Mohan, Brji Integration of the people of Indian origin in an Anglo-Saxon society is neither possible nor advisable. The melting pot ideology has become obsolete. Assimilation seeks total identification and conformity with the norms, values and expectations of the host society. East Indians, by and large, comprise a group of self-conscious, proud and motivated people who consciously chose to settle down in a foreign land. The latent acquisitive-competitive endowment prompted by a sense of familial and "national" pride yields results in a capitalist system that values performance. But nothing is for free; there is a price for material gains. Our alienation therefore is a self-created necessity of self-deprivation. The violent backlash again. Indians in USA, Canada, England and elsewhere is a manifestation of reactionary forces. The problems will grow as we multiply in numbers.
A few observations and suggestions are offered with humility and insight. First, we the people of Indian origin should reorient ourselves to the new realities without losing our identity. This involves understanding and acceptance of certain modern-existential considerations at the expense of obscurantist beliefs and attitudes. We cannot practice casteism and communalism while fighting against racism and sexism in the American society. Our socialization and organizations should reflect the dynamism of our culture, not its archaic character. The mushrooming growth of temples, mosques, gurudwaras and other associations is fraught with the dangers of duplicating an archaic order. In a feverish effort to overcome a sense of alienation are we also transplanting a decadent culture? (I predict dowry, if not sati, will become a common practice within a decade or so.) New consciousness must expunge the dysfunctional aspects of our pedigree.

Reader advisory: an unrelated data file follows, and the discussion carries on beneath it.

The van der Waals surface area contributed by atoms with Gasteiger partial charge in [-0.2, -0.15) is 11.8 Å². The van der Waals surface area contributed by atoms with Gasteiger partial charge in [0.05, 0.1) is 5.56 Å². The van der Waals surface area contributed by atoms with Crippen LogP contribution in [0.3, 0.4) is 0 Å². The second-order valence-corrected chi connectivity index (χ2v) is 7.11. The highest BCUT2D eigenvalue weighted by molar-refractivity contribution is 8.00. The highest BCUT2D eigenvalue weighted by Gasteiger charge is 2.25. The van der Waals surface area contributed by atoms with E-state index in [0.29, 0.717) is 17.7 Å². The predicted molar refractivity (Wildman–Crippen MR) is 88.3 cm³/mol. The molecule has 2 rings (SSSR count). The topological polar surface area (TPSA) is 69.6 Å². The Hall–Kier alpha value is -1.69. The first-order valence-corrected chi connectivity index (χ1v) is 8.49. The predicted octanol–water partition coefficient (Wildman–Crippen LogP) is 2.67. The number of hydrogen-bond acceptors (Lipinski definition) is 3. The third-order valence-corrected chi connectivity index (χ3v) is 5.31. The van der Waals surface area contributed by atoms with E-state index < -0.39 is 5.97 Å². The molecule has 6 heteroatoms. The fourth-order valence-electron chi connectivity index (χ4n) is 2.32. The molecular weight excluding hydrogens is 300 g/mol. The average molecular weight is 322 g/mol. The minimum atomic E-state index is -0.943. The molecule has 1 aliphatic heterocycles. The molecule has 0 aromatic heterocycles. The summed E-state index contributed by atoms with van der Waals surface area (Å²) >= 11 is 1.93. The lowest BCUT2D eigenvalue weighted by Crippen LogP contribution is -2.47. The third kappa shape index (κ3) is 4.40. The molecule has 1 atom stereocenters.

Second, we should pride ourselves on accomplishments without projecting as elitist exhibitionists. A toot-your-own-horn theory does not apply to aliens. Our assertions must be subtle and much more profound. Who cares who has what in this callously impersonal society? Our elitism is pretentious, false and uncalled for; it flies in the face of the "American Creed;" it demeans our own people who are struggling hard to survive. The Establishment has stereotyped us as "elitists." This may help some leaders, but it's not going to help the people. It looks unsound and hypocritical to join the perpetrators if you are a victim. We cannot discriminate if we do not wish to be discriminated against. Pervasive class, color and caste consciousness calls for serious self-analysis.
And lastly, networking of resources and energies is imperative to consolidate collective power. We must realize the complexity of the society we live in. Our relationship with the host society is reciprocal and formal. Our outsideness is a powerful unifying force if we explore it with a secular mind. If we remain stratified in an Indian-style divisive pattern based on caste, religion and region, we are bound to become victims of our own success!
In conclusion, assimilation is a nebulous and outdated concept. Pluralism allows the flowering of ethnicity. We must believe in and practice the ideals enshrined in the Indian culture and the American Creed. Despite incongruence, Indian and American identities have a great deal in common.
Article copyright Himalayan Academy.